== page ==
Las Vegas Running Routes:
University of Nevada
For more running routes, see Routes List.
Having grown up in Florida, I was prepared to hate Las Vegas: a giant tourist-rip-off full of tacky amusements in what was once a beautiful piece of nature. I'd seen too much of that already. But somehow, I can't help loving Las Vegas, too. It's just a place full of fun-loving, normal folks, just out to have a few interesting nights-out. Everyone is pretty relaxed and good-natured about it, the shows are great, and some of the developments, like the Aria Resort, are beautifully done. Even if a lot of other stuff IS pretty tacky, what the heck.
|The Strip at night in Las Vegas|
A more immediate problem for runners, and all other pedestrians, is that Las Vegas is definitely NOT very pro-human in its transport system. Every second street corner along the southern Strip totally lacks a pedestrian crossing, and you have to go up high stairways to cross the cars from above. One such pedestrian bridge ended abruptly at the entrance to the Treasure Island casino, and I just kept running through the slot machines to get back out to the street. The same thing happens at the Belaggio Hotel, the hotel of hotels in Las Vegas. There are no real parks or quiet streets to run in the town center: the freeway of I-15 blocks access from the west, and the only park-like spots are fenced-off golf courses.
NOTE: If you have a car and free time (I had neither), you can drive 20 miles (30-km) west, out to Red Rock Canyon and run/hike in glorious nature. I would definitely try this, if possible!
|Morning runner along the Strip|
Las Vegas Strip Route
We have to start somewhere, so we'll do it at the corner of Tropicana Avenue and Las Vegas Boulevard, where a lot of hotels are bunched up: the Tropicana, the MGM Grand, New York New York, Hooters and the Excalibur. We'll just run north, up one side of the Strip and back south down the other side.
NOTE: I assume that if you are there in the abundant hot weather in the summer, you'll have enough sense to run in the early mornings to avoid heat-stroke.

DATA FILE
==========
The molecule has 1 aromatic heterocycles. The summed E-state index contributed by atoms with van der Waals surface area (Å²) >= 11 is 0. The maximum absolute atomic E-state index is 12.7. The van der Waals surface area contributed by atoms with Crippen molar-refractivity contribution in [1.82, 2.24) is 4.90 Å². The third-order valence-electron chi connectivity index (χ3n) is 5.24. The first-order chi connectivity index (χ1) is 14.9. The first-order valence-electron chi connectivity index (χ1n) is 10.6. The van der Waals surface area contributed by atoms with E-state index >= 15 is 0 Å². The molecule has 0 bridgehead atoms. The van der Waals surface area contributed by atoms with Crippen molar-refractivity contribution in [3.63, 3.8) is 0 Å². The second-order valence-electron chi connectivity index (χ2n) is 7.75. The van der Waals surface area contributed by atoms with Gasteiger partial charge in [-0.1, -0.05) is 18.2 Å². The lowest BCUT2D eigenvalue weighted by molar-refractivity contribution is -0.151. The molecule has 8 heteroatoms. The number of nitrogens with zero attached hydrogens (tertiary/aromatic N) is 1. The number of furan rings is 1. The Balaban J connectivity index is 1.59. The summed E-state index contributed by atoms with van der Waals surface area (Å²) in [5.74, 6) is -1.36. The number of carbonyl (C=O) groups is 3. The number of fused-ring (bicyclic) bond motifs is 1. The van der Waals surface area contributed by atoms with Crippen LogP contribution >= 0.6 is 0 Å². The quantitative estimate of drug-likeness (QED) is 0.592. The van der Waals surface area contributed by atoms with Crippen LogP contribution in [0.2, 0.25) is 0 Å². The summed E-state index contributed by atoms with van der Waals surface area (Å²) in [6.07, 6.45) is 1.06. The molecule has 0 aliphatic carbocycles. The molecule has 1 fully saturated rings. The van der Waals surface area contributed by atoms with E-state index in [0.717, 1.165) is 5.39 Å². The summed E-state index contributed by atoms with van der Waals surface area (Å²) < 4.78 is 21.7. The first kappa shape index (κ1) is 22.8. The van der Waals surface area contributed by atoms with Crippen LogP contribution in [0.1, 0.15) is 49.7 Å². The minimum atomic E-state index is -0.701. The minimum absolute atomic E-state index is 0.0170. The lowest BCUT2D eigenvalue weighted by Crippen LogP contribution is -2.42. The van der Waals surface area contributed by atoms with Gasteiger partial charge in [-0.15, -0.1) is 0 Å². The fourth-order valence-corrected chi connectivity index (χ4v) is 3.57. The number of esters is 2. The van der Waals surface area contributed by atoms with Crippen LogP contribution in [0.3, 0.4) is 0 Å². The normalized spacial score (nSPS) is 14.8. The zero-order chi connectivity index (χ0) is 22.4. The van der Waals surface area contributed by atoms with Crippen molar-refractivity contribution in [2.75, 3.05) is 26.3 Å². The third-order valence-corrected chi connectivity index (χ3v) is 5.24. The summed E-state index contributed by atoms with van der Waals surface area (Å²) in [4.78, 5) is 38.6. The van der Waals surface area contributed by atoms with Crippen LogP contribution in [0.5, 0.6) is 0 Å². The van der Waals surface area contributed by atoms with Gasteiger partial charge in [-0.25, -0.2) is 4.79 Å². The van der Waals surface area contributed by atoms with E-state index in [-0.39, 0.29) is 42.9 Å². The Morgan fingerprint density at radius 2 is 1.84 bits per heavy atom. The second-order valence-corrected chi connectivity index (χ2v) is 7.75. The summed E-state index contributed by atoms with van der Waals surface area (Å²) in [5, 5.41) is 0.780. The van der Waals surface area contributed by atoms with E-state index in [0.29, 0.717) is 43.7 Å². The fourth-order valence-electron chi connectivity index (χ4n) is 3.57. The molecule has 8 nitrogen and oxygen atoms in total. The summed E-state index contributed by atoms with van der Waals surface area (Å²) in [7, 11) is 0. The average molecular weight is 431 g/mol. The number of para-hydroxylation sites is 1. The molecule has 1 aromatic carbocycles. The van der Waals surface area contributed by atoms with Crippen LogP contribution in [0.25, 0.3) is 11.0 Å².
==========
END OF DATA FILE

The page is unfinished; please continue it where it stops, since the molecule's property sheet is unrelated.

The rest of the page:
|Running the Strip in the morning|
Starting at the giant lion in front of the MGM Grand, on the east side of the street, we'll take off. With the Manhattan skyline and Statue of Liberty across the street, as well as a Brooklyn Bridge without Brooklyn, off we go. We'll pass the Hawaiian Market and the Harley café, with the gargantuan City Center project on the left.
After Paris and its Eifel Tower and Arche de Triomphe, you'll see a landscaped courtyard in front of the Bally Hotel, with the fake waterfalls. Do a short loop there.
|Paris, Las Vegas|
The majesty of ancient Rome at Caesar's Palace is evident across the street, with its Colosseum and the Forum. A block later, and Venice rises up on the right side, with a simplified version of St. Mark's Plaza, but strangely lacking the canals.
And, in my eyes, even more majestic is Jimmy Buffet's Margaritaville, blaring out my kind of music.
We'll just keep running north to Circus Circus Drive, cross the street there, then run back south again. But you could really turn around anywhere you feel like it, of course. If you continued northwards, you'd run through the northern end of the Strip, where the old downtown gives it a feeling of the old Las Vegas of the 1960s, with fewer gigantuan projects (find the downtown route here).
|The route as it winds through the Treasure Island casino|
|Running through Caesar's Palace|
And once over the Brooklyn Bridge, you're back at Tropicana, and the end of this fun and interesting run.